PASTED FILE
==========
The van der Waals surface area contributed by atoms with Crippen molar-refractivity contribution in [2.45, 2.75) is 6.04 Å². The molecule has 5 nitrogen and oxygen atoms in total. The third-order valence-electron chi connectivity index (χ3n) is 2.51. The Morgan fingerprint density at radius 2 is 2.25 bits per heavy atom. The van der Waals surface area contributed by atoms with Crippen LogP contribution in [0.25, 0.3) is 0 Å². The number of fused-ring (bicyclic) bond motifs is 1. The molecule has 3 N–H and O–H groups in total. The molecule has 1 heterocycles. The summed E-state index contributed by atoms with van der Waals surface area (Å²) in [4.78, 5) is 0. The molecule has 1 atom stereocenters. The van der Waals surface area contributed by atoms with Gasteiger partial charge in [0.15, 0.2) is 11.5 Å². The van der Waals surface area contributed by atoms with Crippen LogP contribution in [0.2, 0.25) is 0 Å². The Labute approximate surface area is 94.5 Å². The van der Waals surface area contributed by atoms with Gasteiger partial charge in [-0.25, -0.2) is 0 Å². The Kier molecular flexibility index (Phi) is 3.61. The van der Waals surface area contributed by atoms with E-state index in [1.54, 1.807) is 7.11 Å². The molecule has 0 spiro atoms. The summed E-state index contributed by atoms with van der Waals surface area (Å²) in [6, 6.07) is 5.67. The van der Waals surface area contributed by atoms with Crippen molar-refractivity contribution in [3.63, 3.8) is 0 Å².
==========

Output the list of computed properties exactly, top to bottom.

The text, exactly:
The van der Waals surface area contributed by atoms with Crippen molar-refractivity contribution in [2.45, 2.75) is 6.04 Å². The molecule has 5 nitrogen and oxygen atoms in total. The third-order valence-electron chi connectivity index (χ3n) is 2.51. The Morgan fingerprint density at radius 2 is 2.25 bits per heavy atom. The van der Waals surface area contributed by atoms with Crippen LogP contribution in [0.25, 0.3) is 0 Å². The number of fused-ring (bicyclic) bond motifs is 1. The molecule has 3 N–H and O–H groups in total. The molecule has 1 heterocycles. The summed E-state index contributed by atoms with van der Waals surface area (Å²) in [4.78, 5) is 0. The molecule has 1 atom stereocenters. The van der Waals surface area contributed by atoms with Gasteiger partial charge in [0.15, 0.2) is 11.5 Å². The van der Waals surface area contributed by atoms with Crippen LogP contribution in [0.2, 0.25) is 0 Å². The Labute approximate surface area is 94.5 Å². The van der Waals surface area contributed by atoms with Gasteiger partial charge in [-0.25, -0.2) is 0 Å². The Kier molecular flexibility index (Phi) is 3.61. The van der Waals surface area contributed by atoms with E-state index in [1.54, 1.807) is 7.11 Å². The molecule has 0 spiro atoms. The summed E-state index contributed by atoms with van der Waals surface area (Å²) in [6, 6.07) is 5.67. The van der Waals surface area contributed by atoms with Crippen molar-refractivity contribution in [3.63, 3.8) is 0 Å².